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The SECP had directed General insurance companies in 2007 to gradually increase their paid-up capital from Rs80 million to Rs300 million by the end of 2011. However, the capital of 40 companies operating in the country at the end of 2012 varied from company to company.

General insurance companies to increase paid-up capital

 The Securities and Exchange Commission of Pakistan (SECP) has  asked to the general  insurance companies to increase the minimum paid-up capital requirement for non-life insurance companies to Rs500 million by 2017.

In a recent report prepared by the SECP’s insurance industry reform committee, the top regulator said the increase in the capital requirement will be the most important step in strengthening the insurance industry.

The SECP had directed general insurance companies in 2007 to gradually increase their paid-up capital from Rs80 million to Rs300 million by the end of 2011. However, the capital of 40 companies operating in the country at the end of 2012 varied from company to company.

For example, there were seven insurers at the time with paid-up capital exceeding Rs500 million, four insurers with capital between Rs400 and Rs500 million, 13 insurers with capital between Rs300 and Rs400 million and four insurers with capital of less than Rs300 million.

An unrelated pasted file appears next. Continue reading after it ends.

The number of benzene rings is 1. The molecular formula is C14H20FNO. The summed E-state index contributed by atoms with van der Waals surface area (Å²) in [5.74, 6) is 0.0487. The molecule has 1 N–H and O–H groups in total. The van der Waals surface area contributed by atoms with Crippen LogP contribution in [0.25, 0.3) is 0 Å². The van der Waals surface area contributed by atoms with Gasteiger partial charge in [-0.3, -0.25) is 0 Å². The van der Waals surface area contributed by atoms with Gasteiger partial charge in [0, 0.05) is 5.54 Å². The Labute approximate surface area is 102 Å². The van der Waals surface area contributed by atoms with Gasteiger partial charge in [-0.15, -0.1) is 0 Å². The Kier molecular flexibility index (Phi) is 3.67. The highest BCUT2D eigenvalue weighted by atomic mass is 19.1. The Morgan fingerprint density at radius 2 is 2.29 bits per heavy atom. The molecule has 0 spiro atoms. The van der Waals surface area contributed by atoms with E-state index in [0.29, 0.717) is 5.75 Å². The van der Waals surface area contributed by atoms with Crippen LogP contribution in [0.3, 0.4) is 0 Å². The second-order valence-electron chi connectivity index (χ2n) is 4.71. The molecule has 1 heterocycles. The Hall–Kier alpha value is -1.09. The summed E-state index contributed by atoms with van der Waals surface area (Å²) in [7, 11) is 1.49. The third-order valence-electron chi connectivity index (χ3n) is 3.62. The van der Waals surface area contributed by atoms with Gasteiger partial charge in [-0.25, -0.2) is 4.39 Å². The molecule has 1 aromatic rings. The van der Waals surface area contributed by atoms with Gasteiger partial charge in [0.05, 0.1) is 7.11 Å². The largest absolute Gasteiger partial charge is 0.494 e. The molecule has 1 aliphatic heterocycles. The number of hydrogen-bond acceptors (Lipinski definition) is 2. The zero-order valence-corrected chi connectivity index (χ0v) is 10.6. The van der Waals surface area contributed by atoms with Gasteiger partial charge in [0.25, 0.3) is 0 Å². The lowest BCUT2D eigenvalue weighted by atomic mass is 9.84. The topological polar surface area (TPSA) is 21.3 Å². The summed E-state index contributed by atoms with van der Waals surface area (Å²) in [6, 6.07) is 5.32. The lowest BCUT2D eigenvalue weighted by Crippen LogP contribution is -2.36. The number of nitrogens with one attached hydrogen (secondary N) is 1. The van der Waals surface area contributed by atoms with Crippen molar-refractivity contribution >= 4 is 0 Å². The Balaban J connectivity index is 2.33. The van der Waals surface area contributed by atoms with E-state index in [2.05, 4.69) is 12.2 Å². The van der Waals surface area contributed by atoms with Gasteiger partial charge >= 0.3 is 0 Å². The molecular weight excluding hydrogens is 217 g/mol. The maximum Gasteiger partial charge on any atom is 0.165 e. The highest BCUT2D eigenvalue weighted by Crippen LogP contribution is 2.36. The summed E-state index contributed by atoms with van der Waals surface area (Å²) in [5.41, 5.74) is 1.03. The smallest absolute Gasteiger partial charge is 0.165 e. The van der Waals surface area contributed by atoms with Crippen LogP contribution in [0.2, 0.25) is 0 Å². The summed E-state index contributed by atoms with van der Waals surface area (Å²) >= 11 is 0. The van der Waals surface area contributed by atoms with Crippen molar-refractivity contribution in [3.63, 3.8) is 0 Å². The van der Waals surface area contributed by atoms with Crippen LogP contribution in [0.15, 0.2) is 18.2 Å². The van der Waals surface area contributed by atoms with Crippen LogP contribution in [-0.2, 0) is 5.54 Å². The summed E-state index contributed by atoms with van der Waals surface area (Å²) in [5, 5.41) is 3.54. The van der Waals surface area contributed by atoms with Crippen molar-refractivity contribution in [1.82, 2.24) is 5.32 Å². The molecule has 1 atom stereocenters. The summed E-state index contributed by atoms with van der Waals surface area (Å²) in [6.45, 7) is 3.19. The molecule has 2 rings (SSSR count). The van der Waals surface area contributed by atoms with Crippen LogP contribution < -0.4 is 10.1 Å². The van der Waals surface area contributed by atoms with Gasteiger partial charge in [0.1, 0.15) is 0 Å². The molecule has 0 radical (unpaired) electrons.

When the capital requirement was enhanced at the end of 2007, Rs300 million was equivalent to approximately $5 million. Given the depreciation of the rupee against the dollar, however, the same amount was equivalent to less than $3 million by the end of 2012, the report noted.

Paid-up capital forms the basis of financial strength for any insurance company by allowing better risk management and market confidence.

Out of the total premium income of Rs57 billion for 2012 – the last year for which complete data is available – the market share held by the top three players in the non-life segment was 60%. These companies were EFU General Insurance, Adamjee Insurance and Jubilee General Insurance.

If the next two largest players are also included, their collective share in total premium income increases eight percentage points to 68%.

“One of the primary reasons for the current state of affairs of the (non-life) industry was that a majority of insurers had too little resources to invest in the right infrastructure, technology, risk management processes and human resource development,” the report noted.

Emphasising that 65% of companies in the non-life insurance industry hold a market share of only 18%, the report said these insurers generally rely on the smaller market share and do not have financial resources to develop better quality branch network and distribution channels.

Indeed, data from 11 Asian countries shows that the prescribed minimum paid-up capital requirement for non-life insurers in Pakistan exceeds the limit set by Bangladesh and Iran only.CDC,-insurance-takaful-companies-sign-MoU-to-reduce-fraudulent-practices